What a dreadful week this one has been for the infosec industry, my friends. Following an amusing week of discovering bugs, zero-days and other researcher-coveted curios, here comes the painful hangover of seeing all of this infiltrate into the vulnerable software. This is important, but often boredom inducing. Every time our news blog, Threatpost, feeds me the freshly baked digest of infosec news with three headlining articles telling stuff about patching, this digest is pretty hard to digest.
Well – anyway, this stuff is important! One cannot simply find a vulnerability, they say, but what is more difficult is patching it without wrecking it all. One can find a number of reasons why this very bug cannot be patched right now, or this quarter, or, like, ever. Yet, the problem has to be solved.
Today’s hit parade features three stories covering bugs which remain woefully unpatched. Once, again, the rules of the road: every week Threatpost’s team hand-picks three important news which I would restlessly comment. All previous editions can be found here.
Another Android bug, now in Google Admin
What was found?
Have you ever noticed those love letters from bugs are delivered in piles lately? Gee, a car got hacked? Let’s find a dozen more holes in cars! The same pattern is easily noticeable with regard to the latest news around Android. First Stagefright, then a couple of smaller bugs, now this Google Admin and
Shawshank redemption an escape from sandbox.
Google Admin, one of Android’s system-level apps, may accept URLs from other apps and, as it turned to be, any URLs would be fine, even those starting with ‘file://’. As a result, a simple networking stuff like downloading web pages starts to evolve into a whole file manager kind of thing. Aren’t all Android apps isolated from each other? Heck no, Google Admin enjoys higher privileges, and by luring it into reading some rogue URL, an app can escape sandbox and access private data.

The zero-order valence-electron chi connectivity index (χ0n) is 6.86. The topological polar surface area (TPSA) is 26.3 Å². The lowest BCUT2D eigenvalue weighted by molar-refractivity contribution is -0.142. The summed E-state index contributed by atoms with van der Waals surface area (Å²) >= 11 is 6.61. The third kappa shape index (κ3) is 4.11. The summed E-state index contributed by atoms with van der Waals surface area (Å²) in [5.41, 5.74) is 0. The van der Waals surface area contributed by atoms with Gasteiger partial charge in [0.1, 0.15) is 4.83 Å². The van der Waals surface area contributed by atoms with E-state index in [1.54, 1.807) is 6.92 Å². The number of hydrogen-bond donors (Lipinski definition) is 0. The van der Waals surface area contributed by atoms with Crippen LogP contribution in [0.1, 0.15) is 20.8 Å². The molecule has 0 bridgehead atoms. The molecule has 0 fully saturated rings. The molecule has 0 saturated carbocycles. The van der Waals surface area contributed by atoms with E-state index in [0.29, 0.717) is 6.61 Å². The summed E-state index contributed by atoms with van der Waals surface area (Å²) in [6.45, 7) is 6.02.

How was that patched?
First, allow me to brief you on the way independent researched disclosed the vulnerability. It was discovered as far back as March, with a corresponding report submitted to Goggle. Five months later, the researchers once again checked out what was going on only to find the bug remained unpatched. On the 13th of August the information on the bug was publicly disclosed, prompting Google to finally issue the patch.
By the way, Google does have an in-house research team that devotes time and effort to hunting bugs everywhere, not limited to its own software. Google Project Zero usually allows for 90 days before going public with the bug, which makes one wonder whether Google is able to patch itself in 90-days’ time, after all.
But with Google Admin, something went terribly wrong: first, something, indeed, was definitely wrong; second, we all know that patching would not necessarily solve the issue on all vulnerable Android devices. Monthly security updates, you say? How about working on a patch for half-year, heh? Hear, hear.
Open vulnerability in Schneider Electric’s SCADA
Welcome to the fascinating world of critical infrastructure! Please be seated, make yourself comfortable, don’t touch that scary red switch and hands off those wires weirdly sticking out of that thing. Yes, they are meant to stick out. That’s fine. Yep. They’ve been like that for ages. Once you touch them, we are all screwed.
SCADA systems are a part of critical infrastructures that are responsible for handling important stuff like boilers in your apartment building or even nuclear plants. Such systems are not meant to be tampered with, switched off, or reset. Don’t horse around with any parameters, simply, don’t you touch anything!
#Security Week 34: new unpatched #vulnerabilities in #Android, Mac #OSX, Schneider Electric #SCADA and more
Should you have questions, God forbid to try it on your own, better read our article on this topic. Meanwhile, let us just admit that, despite of those systems being uber-critical, quite frequently are they deployed on regular PCs running good old Windows. Unlike typical enterprises, which update or replace their hardware and software at least once in five years or so, some industrial facility robot or centrifuge that serves to keep some deadly chemicals apart, might operate 24/7 for decades on the same hardware.
What was found?
Well, a pile of bugs was found in one of such systems — Schneider Electric’s Modicon M340 (ah, so romantic!) PLC Station P34 CPU. In a nutshell, this series of vulnerabilities would allow an outsider to gain control over… well, basically, anything the system would be governing. A quite mainstream flaw was found there (by the way, it is frequently found in a number of routers and IoT stuff), which we call hard-coder credentials.
— Kaspersky Lab (@kaspersky) August 17, 2015